At the White House on Tuesday, President Trump rightly doubled down on President Abdel Fattah el-Sisi of Egypt.

Yes, Sisi is a dictator who has little regard for the rights of his people. He is not a natural American Arab ally like Jordanian King Abdullah II. But Sisi's government does assist three critical United States interests: countering Islamic terrorist groups, promoting regional stability, and limiting Russian influence.

This doesn't mean the U.S. should just ignore Sisi's excesses. His detention of thousands of political prisoners and journalists is morally wrong. Moreover, it degrades his own interest in attracting foreign direct investment. We should make that case repeatedly, if in private. Sisi's state security organs have also used indiscriminate force, helping his Salafi-Jihadist enemies' recruitment narratives. And the Egyptian economy also remains defined by the cronyism of oligarchs who control market entry and competition.

Trump should push Sisi to address these issues in his own interest. But Sisi's close relationship with America must also be considered in our interest.

Let's start with counterterrorism cooperation. As with its Jordanian counterpart, Egypt's General Intelligence Directorate service actively infiltrates terrorist groups and disrupts their plots against America and the west. These agencies retain close relationships and intelligence sharing protocols with their U.S. counterparts. While the Egyptian army could use more measured force, they have taken the fight to ISIS strongholds. And they deserve our respect for the casualties they have taken in these fights. Does this matter for America? Yes. ISIS in the Sinai has massacred Egyptian Christians and Sufi Muslims, brought down an international airliner, and plotted transnational attacks. Sisi's energetic confrontation of the group and other Salafi-Jihadists serves American and international security.

How about Sisi's impact on regional stability?

Well, here, Sisi has fostered deeper links with Israel while wisely maintaining influence over Hamas. This has allowed him to mitigate the Israeli-Palestinian conflict and push back against Qatari and Iranian efforts to the contrary. Because of geography and relationships, only Egypt can play this constructive role. Sisi has also actively deterred Iran against attacks on the Sunni monarchies. Thanks to Sisi, Egypt is now overtly aligned with the U.S. regional security umbrella.

Then there's Russia. In the hedging of Obama administration support for Sisi, the Egyptian leader moved closer to Russian President Vladimir Putin. As evidenced by a Sisi-Putin strategic partnership agreement in October 2018, this is a continuing concern that matters for U.S. interests. Russia's Middle Eastern policy centers on playing off regional factions in competition for Putin's influence in their favor. That will mean more insecurity in the Middle East, more terrorism, and disrupted U.S. interests. Consolidating Sisi in a pro-American corner will obstruct Putin's effort to pull him under Moscow's control. But that requires Trump to show Sisi that he is a reliable ally.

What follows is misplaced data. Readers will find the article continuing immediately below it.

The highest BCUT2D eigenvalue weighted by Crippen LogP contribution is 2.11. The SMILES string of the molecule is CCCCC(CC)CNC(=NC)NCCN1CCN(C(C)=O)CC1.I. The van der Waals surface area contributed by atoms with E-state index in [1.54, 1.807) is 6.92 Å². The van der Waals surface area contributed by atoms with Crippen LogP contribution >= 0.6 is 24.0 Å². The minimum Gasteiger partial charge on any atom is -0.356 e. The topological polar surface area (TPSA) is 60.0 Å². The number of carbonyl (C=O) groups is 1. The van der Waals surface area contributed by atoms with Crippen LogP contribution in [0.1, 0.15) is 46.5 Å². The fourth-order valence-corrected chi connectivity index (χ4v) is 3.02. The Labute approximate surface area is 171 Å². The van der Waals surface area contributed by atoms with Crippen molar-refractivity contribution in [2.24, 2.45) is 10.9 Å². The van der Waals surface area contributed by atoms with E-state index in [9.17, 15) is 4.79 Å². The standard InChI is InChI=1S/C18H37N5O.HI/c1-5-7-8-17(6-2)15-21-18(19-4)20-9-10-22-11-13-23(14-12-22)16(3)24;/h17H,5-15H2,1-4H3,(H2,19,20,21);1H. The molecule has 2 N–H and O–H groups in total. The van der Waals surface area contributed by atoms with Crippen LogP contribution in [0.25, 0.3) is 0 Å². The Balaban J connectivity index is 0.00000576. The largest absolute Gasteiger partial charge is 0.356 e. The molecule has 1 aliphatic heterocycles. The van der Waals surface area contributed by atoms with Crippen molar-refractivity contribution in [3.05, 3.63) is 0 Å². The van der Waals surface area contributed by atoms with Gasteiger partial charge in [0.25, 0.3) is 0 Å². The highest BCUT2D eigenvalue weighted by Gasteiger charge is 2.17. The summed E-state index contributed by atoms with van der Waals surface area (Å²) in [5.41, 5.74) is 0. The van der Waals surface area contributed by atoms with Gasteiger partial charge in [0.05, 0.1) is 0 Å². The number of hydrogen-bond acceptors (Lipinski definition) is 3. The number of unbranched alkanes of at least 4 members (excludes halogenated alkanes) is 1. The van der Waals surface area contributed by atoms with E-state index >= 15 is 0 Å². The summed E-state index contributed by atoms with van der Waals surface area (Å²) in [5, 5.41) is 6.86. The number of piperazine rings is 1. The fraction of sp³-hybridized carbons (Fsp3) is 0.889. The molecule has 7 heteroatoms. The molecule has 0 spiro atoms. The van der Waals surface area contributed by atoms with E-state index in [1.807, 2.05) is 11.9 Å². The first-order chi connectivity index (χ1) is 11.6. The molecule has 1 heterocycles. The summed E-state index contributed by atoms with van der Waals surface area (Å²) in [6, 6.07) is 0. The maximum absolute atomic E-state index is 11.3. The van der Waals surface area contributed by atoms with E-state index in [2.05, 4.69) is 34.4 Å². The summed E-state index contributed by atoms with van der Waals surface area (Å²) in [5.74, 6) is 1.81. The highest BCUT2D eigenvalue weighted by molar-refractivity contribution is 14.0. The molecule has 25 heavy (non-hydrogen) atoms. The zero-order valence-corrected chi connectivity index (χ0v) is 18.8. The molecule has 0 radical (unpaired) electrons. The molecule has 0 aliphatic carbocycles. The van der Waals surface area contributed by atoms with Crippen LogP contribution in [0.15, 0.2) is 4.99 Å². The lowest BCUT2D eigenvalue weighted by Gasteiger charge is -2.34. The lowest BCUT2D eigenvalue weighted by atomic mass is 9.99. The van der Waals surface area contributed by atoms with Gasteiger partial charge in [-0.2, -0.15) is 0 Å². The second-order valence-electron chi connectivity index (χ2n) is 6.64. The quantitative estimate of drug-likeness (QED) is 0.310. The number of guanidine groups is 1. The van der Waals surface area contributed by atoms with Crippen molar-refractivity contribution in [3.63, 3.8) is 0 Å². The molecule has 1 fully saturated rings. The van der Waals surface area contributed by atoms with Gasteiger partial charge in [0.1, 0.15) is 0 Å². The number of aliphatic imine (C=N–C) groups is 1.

There's one final issue here. Namely, that even if Sisi is an imperfect ally and leader, it's not as if there are better alternatives for Egypt. Take the leadership record of the man Sisi replaced, Mohammed Morsi. Morsi acted against U.S. interests in significant ways. He purged the military and intelligence leaderships of pro-American officers, and supported Hamas and other intransigent Islamic extremist movements. Before he was deposed, Morsi also took dramatic actions to insulate the Muslim Brotherhood from independent judicial scrutiny and political threat. He may have originally been elected, but by the end of his presidency, Morsi was simply a proxy for increasingly authoritarian Islamist domination of the Egyptian state and society. Incidentally or not, he also presided over the growth of Salafi-Jihadist groups in the Sinai.

So yes, the U.S. must cajole Sisi to open his society to more democratic governance and the advance of the rule of law. But U.S. interests demand that we be realistic and patient here. To push Sisi in ways he is currently unwilling to go is to push him against America. We should support him in our own interest.